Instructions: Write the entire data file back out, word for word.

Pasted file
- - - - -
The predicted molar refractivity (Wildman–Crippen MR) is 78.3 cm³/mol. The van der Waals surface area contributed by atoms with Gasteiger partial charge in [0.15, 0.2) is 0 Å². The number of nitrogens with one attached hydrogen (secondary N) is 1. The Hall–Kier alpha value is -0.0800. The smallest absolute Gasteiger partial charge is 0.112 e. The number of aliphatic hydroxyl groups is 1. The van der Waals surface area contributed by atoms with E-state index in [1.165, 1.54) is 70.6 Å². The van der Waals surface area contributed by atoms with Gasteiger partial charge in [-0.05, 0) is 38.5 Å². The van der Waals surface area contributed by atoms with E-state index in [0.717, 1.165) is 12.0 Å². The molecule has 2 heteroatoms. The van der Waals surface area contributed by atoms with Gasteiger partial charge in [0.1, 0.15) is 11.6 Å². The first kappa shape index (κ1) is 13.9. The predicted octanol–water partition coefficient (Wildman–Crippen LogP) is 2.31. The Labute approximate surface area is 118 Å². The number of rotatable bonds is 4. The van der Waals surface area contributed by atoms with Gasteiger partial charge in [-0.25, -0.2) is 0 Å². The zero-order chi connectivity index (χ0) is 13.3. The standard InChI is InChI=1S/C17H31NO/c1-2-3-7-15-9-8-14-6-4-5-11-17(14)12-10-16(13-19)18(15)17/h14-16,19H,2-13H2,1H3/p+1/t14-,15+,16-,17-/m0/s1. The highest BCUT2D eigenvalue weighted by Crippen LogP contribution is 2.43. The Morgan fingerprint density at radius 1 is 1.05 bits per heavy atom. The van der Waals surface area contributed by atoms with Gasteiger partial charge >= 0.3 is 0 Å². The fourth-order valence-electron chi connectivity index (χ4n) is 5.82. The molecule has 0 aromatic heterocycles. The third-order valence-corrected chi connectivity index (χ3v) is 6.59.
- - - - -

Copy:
The predicted molar refractivity (Wildman–Crippen MR) is 78.3 cm³/mol. The van der Waals surface area contributed by atoms with Gasteiger partial charge in [0.15, 0.2) is 0 Å². The number of nitrogens with one attached hydrogen (secondary N) is 1. The Hall–Kier alpha value is -0.0800. The smallest absolute Gasteiger partial charge is 0.112 e. The number of aliphatic hydroxyl groups is 1. The van der Waals surface area contributed by atoms with E-state index in [1.165, 1.54) is 70.6 Å². The van der Waals surface area contributed by atoms with Gasteiger partial charge in [-0.05, 0) is 38.5 Å². The van der Waals surface area contributed by atoms with E-state index in [0.717, 1.165) is 12.0 Å². The molecule has 2 heteroatoms. The van der Waals surface area contributed by atoms with Gasteiger partial charge in [0.1, 0.15) is 11.6 Å². The first kappa shape index (κ1) is 13.9. The predicted octanol–water partition coefficient (Wildman–Crippen LogP) is 2.31. The Labute approximate surface area is 118 Å². The number of rotatable bonds is 4. The van der Waals surface area contributed by atoms with Gasteiger partial charge in [-0.25, -0.2) is 0 Å². The zero-order chi connectivity index (χ0) is 13.3. The standard InChI is InChI=1S/C17H31NO/c1-2-3-7-15-9-8-14-6-4-5-11-17(14)12-10-16(13-19)18(15)17/h14-16,19H,2-13H2,1H3/p+1/t14-,15+,16-,17-/m0/s1. The highest BCUT2D eigenvalue weighted by Crippen LogP contribution is 2.43. The Morgan fingerprint density at radius 1 is 1.05 bits per heavy atom. The van der Waals surface area contributed by atoms with Gasteiger partial charge >= 0.3 is 0 Å². The fourth-order valence-electron chi connectivity index (χ4n) is 5.82. The molecule has 0 aromatic heterocycles. The third-order valence-corrected chi connectivity index (χ3v) is 6.59.